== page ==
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Christopher Sears

Gently Down the Stream

April 17, 2017

In between the scenes between the two men in Beau’s living room, Rufus records Beau’s reminiscences of his life and times. In this way, Sherman gives us a review of what things were like for gay men from 1940 up to the present, from the stories Beau had been told about the war years to his own personal and painful experiences from 1960 on. Beau’s memories include gay life in New Orleans, New York, San Francisco, Paris and London and cover police brutality and the rise of AIDS. Besides being flattered to be asked to tell his story, Beau also want to pass on his experiences to the next generation who have had its easier. While the play becomes schematic alternating scenes between the two, Fierstein is so convincing in these authentic but surprising tales of the past that it never becomes simply a device. [more]

Stupid Fu**ing Bird

April 1, 2016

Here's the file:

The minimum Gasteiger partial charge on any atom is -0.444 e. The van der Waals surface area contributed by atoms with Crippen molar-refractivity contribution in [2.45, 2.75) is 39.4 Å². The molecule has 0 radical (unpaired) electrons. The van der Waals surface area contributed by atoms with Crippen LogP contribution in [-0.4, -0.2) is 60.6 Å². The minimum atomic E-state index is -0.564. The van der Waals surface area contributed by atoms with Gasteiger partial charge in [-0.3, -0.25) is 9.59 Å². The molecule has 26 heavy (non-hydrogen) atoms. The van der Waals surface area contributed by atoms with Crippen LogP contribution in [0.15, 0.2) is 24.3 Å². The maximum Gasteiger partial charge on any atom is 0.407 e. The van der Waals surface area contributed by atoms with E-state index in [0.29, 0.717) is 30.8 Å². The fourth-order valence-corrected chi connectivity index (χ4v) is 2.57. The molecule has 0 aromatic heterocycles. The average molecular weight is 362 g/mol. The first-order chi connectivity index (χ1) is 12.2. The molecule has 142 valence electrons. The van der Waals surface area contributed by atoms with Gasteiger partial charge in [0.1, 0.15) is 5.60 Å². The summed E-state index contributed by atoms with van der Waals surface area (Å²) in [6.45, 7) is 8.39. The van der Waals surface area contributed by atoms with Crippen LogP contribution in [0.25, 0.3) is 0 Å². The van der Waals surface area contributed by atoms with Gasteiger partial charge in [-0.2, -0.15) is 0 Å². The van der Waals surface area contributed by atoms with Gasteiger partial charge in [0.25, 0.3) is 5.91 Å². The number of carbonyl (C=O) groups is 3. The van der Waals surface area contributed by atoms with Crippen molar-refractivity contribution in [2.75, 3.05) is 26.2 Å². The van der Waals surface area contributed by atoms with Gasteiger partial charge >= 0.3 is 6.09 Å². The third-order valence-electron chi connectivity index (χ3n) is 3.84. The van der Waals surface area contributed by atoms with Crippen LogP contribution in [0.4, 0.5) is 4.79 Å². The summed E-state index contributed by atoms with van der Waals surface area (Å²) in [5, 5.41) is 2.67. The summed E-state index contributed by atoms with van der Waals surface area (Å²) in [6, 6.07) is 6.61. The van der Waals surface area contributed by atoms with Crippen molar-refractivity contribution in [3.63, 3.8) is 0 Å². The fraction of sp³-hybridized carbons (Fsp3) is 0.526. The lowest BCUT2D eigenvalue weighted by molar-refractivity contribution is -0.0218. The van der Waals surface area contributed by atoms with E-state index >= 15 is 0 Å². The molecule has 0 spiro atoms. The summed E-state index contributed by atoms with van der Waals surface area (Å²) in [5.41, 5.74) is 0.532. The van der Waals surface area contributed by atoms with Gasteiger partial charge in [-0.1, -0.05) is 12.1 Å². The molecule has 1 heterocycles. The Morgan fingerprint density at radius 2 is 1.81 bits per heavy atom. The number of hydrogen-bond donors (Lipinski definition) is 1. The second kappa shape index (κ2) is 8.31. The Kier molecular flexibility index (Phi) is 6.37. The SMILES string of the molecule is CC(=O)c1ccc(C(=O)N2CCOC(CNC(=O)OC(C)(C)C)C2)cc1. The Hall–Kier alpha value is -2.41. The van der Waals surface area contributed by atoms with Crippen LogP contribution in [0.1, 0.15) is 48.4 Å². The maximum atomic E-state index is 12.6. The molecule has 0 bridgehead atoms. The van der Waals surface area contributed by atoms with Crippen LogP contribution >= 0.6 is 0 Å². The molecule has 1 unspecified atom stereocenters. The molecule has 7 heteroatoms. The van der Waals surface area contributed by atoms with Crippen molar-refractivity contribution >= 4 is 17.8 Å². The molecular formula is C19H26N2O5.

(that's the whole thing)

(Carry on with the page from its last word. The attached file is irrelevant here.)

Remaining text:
Posner has turned Chekhov’s four-act play into two-part meta-theater: not only do the actors acknowledge the audience and solicit our participation, but they each have a monologue addressed directly to us. The actors sit around the stage when they are not in a scene, almost like they are attending a rehearsal. Aside from the obvious use of contemporary American vernacular, Posner has fun with iconic Chekhov lines that have grown stale. When asked why she always wears black, Mosh at first says, “Black is slimming,” before giving her original answer (“I’m in mourning for my life.”) He has changed Mosh and Dev’s story, giving them a different ending. While Chekhov’s Konstantin talks of the theater needing new forms, Posner’s version is the very new form that was predicted all those years ago. Finally, Posner has added an epilogue in which the actors address the audience one by one and give us a new take on the original ending. [more]